Now fast forward another decade and a brilliant Scot by the name of John Robison. Mathematician and physicist, as well as a professor of philosophy, writes a huge tome dealing with the notorious Illuminati and all the enlightenment chatter going around Europe in the day…with an even bigger title; Proofs of a Conspiracy against all the Religions and Governments of Europe, carried on in the Secret Meetings of Free-Masons, Illuminati and Reading Societies, etc., collected from good authorities. Or “Proofs of a Conspiracy” for short. His book published in 1797, neglects to mention that the Illuminati are long dead in Europe. However I suspect that since Weishaupt was still alive and in exile he believed he was still a threat. 

In 1798 a copy of Robison’s book is sent by the Reverend G. W. Snyder to George Washington for his thoughts on the subject in which he replied to him in a letter:

It was not my intention to doubt that, the Doctrines of the Illuminati, and principles of Jacobinism had not spread in the United States. On the contrary, no one is more truly satisfied of this fact than I am. The idea that I meant to convey, was, that I did not believe that the Lodges of Free Masons in this Country had, as Societies, endeavoured to propagate the diabolical tenets of the first, or pernicious principles of the latter (if they are susceptible of separation). That Individuals of them may have done it, or that the founder, or instrument employed to found, the Democratic Societies in the United States, may have had these objects; and actually had a separation of the People from their Government in view, is too evident to be questioned.

Washington’s language on the matter is interesting and by modern standards seems to agree with the sender. However the use of some words in period belie that notion and actually the statement disagrees with the sender, as only a polite gentlemen could (keep in mind that this is Washington’s second reply to the good reverend on this subject).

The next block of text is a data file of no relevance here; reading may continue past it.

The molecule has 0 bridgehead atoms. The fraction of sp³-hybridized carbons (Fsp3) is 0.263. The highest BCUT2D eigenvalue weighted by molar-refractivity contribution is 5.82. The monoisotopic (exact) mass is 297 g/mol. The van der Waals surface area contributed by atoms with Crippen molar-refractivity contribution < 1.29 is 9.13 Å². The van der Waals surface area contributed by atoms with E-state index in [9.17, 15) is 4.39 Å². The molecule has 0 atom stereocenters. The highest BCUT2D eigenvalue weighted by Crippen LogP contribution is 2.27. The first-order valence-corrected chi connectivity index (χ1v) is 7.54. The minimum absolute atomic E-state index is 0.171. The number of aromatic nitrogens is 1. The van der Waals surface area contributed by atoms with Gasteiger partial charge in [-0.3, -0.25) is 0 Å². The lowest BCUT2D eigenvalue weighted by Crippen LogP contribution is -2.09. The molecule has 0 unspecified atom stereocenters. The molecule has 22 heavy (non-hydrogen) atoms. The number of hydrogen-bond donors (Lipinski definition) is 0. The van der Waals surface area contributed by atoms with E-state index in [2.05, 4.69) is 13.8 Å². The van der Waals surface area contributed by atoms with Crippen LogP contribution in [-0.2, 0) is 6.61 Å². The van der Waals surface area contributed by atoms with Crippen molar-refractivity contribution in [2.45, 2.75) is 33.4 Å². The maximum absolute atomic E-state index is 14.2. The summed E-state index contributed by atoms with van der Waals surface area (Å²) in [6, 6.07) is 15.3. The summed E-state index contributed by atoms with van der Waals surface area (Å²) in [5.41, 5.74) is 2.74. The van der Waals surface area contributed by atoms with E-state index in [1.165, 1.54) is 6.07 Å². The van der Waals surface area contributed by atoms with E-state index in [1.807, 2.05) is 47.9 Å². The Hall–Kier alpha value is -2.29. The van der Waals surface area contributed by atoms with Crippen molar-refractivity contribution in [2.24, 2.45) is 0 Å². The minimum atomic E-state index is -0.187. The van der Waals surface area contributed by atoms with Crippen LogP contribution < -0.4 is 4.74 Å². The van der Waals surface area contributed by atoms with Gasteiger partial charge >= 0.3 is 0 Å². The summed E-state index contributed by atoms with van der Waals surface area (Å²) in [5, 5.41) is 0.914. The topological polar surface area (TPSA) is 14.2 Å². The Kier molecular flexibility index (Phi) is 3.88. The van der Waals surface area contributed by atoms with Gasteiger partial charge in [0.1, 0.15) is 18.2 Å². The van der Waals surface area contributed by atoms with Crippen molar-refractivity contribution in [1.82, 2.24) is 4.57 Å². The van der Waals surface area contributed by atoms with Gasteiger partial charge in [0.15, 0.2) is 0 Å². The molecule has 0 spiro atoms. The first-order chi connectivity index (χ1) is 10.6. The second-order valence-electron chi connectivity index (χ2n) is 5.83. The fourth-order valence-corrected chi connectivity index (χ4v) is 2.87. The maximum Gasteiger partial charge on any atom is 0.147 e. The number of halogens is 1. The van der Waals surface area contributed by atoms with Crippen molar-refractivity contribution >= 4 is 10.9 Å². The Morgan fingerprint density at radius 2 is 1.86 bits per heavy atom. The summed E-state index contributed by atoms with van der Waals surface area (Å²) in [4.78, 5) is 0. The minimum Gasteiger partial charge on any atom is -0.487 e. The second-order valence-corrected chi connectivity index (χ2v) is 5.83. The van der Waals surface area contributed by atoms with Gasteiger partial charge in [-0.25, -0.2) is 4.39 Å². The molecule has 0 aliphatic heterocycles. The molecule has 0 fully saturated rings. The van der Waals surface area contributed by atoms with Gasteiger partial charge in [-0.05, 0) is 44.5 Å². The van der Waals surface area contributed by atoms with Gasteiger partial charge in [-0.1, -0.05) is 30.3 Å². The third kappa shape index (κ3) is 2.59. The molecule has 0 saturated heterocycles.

Some would say that the government of the U.S. is the great “Masonic” Experiment. And the CT would go further to say that it is the great “Illuminati” experiment. In a way Weishaupt had many good, albeit radical ideas. Had he come to the colonies with them, no doubt history may have viewed him differently.

In the end when it comes to Conspiracy theories of  Freemasonry, they all seem to originate from Robison’s book, or most of them so. Most later authors who write about Freemasonry negatively refer back to Robison’s book either with or usually without notation or citation. One interesting point to make about all this is that even Robison admits in his book that the Freemasons in England are OK and not involved in the plots that the Freemasons on the continent are. So when confronted with CT nonsense and you have read or familiarized yourself with Proofs of a Conspiracy, you are well armed to defend the Craft.